Product teams need a product discovery toolkit to identify the problem at hand

By Nicole Dingess

Advance Local

Alexandria, Virginia, United States


By Cathy Pages

Advance Local

Gaithersburg, Maryland, United States


Every product team should have a discovery toolkit.

Related to a framework mindset (outlined in a previous blog post here), these are different discovery techniques that can be used in a variety of combinations to gain user insights and determine what is the problem you are trying to solve.

The six phases of product discovery.
The six phases of product discovery.

For large projects, like the creation of a new product, you may need to use all of the techniques; for small projects just a few. Some of these techniques, like a heuristic assessment or journey mapping, will need to be done before design begins. Others, like usability testing, are typically done to test the design solutions. 

However, there are times when you will employ usability testing at the start of the project. This typically happens on existing products that require a redesign or significant improvement to its functionality. 

Here we will discuss the the first two steps.

Stage 1 discovery: research

The research stage of discovery is to understand the competitive landscape and learn what users want and need. The tools to gain these insights include:

  • Heuristic assessment: Process where internal teams (typically product designers/researchers) measure the usability of the user interface and report their findings.

  • User interviews: When a product designer/researcher asks one user questions about a topic of interest, user flow, or functionality to learn more about what the user thinks.

  • Ethnographic research studies: A method where researchers observe and/or interact with a study’s participants in their real-life environment.

  • Journey mapping: A visualisation of the process a user goes through to accomplish a goal. This is typically a user flow shown in the form of a timeline. Journey maps sometimes include what users think and feel along the way.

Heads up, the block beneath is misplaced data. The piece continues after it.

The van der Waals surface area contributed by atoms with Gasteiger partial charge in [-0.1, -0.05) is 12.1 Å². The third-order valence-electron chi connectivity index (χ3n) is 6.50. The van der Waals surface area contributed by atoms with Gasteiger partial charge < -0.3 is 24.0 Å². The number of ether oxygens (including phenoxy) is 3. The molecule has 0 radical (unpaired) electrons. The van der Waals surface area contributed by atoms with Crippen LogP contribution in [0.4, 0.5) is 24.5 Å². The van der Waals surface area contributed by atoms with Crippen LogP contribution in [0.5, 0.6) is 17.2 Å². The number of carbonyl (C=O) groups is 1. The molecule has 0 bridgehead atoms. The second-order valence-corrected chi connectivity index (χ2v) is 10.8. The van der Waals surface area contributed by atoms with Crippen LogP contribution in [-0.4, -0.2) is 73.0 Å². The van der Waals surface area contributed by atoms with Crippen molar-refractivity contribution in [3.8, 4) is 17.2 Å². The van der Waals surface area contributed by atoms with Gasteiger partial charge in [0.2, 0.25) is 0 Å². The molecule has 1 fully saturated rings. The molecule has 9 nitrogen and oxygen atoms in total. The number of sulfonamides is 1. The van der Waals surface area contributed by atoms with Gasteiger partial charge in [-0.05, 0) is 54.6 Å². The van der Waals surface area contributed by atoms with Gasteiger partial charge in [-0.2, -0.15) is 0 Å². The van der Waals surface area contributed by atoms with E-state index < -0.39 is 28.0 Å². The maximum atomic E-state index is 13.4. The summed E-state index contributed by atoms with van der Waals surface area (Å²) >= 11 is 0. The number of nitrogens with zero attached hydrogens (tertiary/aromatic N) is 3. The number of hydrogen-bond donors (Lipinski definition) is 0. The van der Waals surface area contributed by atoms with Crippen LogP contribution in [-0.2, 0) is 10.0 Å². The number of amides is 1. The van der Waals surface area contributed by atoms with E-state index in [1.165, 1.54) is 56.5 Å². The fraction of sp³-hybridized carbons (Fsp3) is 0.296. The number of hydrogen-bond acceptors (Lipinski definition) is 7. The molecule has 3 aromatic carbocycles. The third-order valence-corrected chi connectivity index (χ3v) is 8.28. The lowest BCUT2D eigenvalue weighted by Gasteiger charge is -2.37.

• User personas: A persona is depicted as a specific person but is actually a synthesis of the observations or data of many people. The persona descriptions include user behaviours, attitudes, needs, goals and background information (age, gender, occupation, etc.). Personas help team members and stakeholders to empathise with users. If a group of users is only presented broadly with data and statistics, it makes it much harder to retain information about this group.

  • Card sorting: A discovery method where users group individual labels written on notecards or via an online tool in a way that makes sense to them. This method helps teams to uncover how the target audience structures the information, helping to create an intuitive information architecture system.

  • Quantitative data: Product organisations are typically never short on quantitative data, such as click-through rates, feedback form data collection, etc. Reviewing any data as part of the discovery process helps inform what the team knows before work begins.

Stage 2 discovery: ideation

The ideation stage is focused on prioritising the most important user problems. Once agreed upon, the team begins working on design solutions, followed by the creation of an MVP prototype. Most designs require multiple rounds of design iteration and user testing to get to a final solution that is ready to be tested in-market.

  • Prototyping: A design process that allows teams to ideate and experiment in a low risk environment. Prototyping can be as simple as low-fidelity paper ideas to complex, interactive experiences. Testing prototypes allow users to interact with the product before it is built. 

  • Usability testing (moderated/unmoderated): In moderated usability (or user) testing, a researcher interviews a user, asking them to perform tasks with a user interface. The moderator observes the behaviours, listens for feedback and asks questions. In unmoderated testing, a user completes a series of tasks at their own pace while being recorded. 

  • A/B testing: Once a prototype has been vetted, conducting a live A/B test helps to show how a user will react in the real world. A/B testing, also known as split testing, is an opportunity to present two versions of a design to users at the same time. Typically for a set period, success is determined by agreed upon business metrics.

As mentioned above, projects require differing prioritisation of the steps, depending on their complexity: 

Successful product discovery:

• Helps to understand what your competition is doing: Spotting opportunities helps to enhance the value of your products.

• Minimises business risk: Skipping discovery increases the chance that the product won’t be profitable or intuitive.

• Increases knowledge about customers: Immersing cross-functional teams in customer problems helps them see user patterns across all projects, getting to solutions faster.

• Reduces development time: Putting energy into features users care about rather than building solutions based on assumptions ensures irrelevant products or features are not developed.

• Leads to better outcomes: Developing products with a compelling value proposition increases the likelihood of their success. When you know your customers you build the products they need.

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